AccorHotels reveals ambitious plan to employ 50,000 by 2021

Rachel Moosa, senior vice president for talent and culture, MEA at AccorHotels, tells Hotelier Middle East how the company is undertaking a strategic talent search to run its ever-expanding portfolio

Rachel Moosa, AccorHotels senior vice president for talent and culture  Middle East and Africa (MEA).
Rachel Moosa, AccorHotels senior vice president for talent and culture Middle East and Africa (MEA).

AccorHotels has noticeably been on an expansion spree lately. Just in the first half of 2018, the French company has acquired Australia-based Mantra Group, Chilean hotel group Atton Hotels, and ResDiary, a platform for restaurant reservation and table management.

In April, after rumours spread through the grapevine, AccorHotels confirmed the acquisition of Mövenpick Hotels and Resorts for US$567 million, and recently, the hotel company also forged a deal to buy Adoria, a catering tech company. For all of the acquisition and growth, AccorHotels senior vice president for talent and culture – Middle East and Africa (MEA), Rachel Moosa attributes the moves to the company’s “French spirit of conquest”.

But with a rapidly growing portfolio, the company needs an equally large number of employees. With a regional development strategy that has targeted opening up to 100 hotels, with a total of 50,000 rooms by 2020, AccorHotels has an ambitious plan to reach an employee mark of 50,000 by 2021 to ensure a smooth expansion process. “There’s a French spirit of conquest with Accor and so we brave (it out) and we have all these different ideas. We are driven to expand and grow but when you bring people, you have to help people understand that they are joining Accor,” Moosa points out. But AccorHotels MEA has been thriving in this department lately.

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With a current total staff pool of 35,000 in the region, the company experienced a 16% growth in its colleague engagement score. The MEA region also outperformed when benchmarked against other hospitality companies and industries in the region, namely 70,000 organisations and 68 industries, which amounted to a total of 8.6 million employees who were surveyed for a review on colleague engagement.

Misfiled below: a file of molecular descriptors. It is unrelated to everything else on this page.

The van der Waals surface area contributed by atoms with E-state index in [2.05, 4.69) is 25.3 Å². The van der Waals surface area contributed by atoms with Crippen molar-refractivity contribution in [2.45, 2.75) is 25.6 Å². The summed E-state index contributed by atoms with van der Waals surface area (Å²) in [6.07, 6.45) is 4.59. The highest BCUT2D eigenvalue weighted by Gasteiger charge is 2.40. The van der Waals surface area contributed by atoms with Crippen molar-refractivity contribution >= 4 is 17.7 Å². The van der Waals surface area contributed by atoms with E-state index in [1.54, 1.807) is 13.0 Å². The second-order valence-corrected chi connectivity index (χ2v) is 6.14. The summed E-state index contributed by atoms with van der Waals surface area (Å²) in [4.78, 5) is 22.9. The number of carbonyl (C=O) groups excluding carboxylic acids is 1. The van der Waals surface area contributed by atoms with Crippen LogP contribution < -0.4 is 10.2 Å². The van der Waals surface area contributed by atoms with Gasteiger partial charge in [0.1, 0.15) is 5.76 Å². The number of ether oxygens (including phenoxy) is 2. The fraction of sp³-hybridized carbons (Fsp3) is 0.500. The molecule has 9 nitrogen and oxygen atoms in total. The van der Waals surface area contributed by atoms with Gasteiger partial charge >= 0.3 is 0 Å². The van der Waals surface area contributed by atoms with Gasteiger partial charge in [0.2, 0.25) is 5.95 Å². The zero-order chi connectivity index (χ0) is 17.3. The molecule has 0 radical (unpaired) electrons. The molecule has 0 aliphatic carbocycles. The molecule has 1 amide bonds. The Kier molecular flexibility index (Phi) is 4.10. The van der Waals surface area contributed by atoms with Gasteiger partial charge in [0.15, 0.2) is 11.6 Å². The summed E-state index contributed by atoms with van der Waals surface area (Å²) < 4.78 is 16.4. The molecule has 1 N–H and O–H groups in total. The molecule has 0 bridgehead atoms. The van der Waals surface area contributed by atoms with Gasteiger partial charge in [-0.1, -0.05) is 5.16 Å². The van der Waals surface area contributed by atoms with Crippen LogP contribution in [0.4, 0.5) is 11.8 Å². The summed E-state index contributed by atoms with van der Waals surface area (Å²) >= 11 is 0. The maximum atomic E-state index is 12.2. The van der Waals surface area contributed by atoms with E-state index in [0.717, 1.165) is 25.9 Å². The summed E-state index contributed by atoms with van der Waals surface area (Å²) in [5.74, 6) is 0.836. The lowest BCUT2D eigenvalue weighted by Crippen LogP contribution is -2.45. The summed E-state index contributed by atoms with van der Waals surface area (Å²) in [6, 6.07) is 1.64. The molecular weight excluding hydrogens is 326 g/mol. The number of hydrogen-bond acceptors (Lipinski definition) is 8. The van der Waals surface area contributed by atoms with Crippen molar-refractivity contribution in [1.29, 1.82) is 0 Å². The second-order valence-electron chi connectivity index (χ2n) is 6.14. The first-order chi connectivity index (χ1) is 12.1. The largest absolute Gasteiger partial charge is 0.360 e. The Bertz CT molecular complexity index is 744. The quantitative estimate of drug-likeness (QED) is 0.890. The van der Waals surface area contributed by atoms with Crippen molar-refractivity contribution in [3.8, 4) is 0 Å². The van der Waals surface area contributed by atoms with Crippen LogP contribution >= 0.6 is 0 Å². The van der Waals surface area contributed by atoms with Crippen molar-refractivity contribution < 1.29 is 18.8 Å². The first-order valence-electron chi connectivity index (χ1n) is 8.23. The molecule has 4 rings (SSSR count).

The survey was also conducted a year after AccorHotels acquired three hotel brands in 2016: Fairmont, Raffles and Swissôtel. The survey, which was conducted by Aeon Hewitt, was polled by 250,000 employees globally and across 4,300 hotels. The questions in the survey, AccorHotels revealed to Hotelier Middle East, centred on the qualities of the organisation and employee job satisfaction. The upwards engagement growth, Moosa claims, has a lot to do with some of the internal initiatives the company has adopted to help build colleague engagement and contend with mobility and inevitable turnover rates in the hospitality industry.

“We have a new Heartist Day, which is a programme when we bring people together in the same city in a massive way – whether they are working for an ibis hotel or a Fairmont property or a Pullman – they spend that day together understanding who Accor is and how we operate,” Moosa explains. “That builds a common platform of understanding that it’s about what we give and not necessarily about what we get from Accor. So it’s all about how we treat people, how we care about people – it’s part of what we do,” she adds.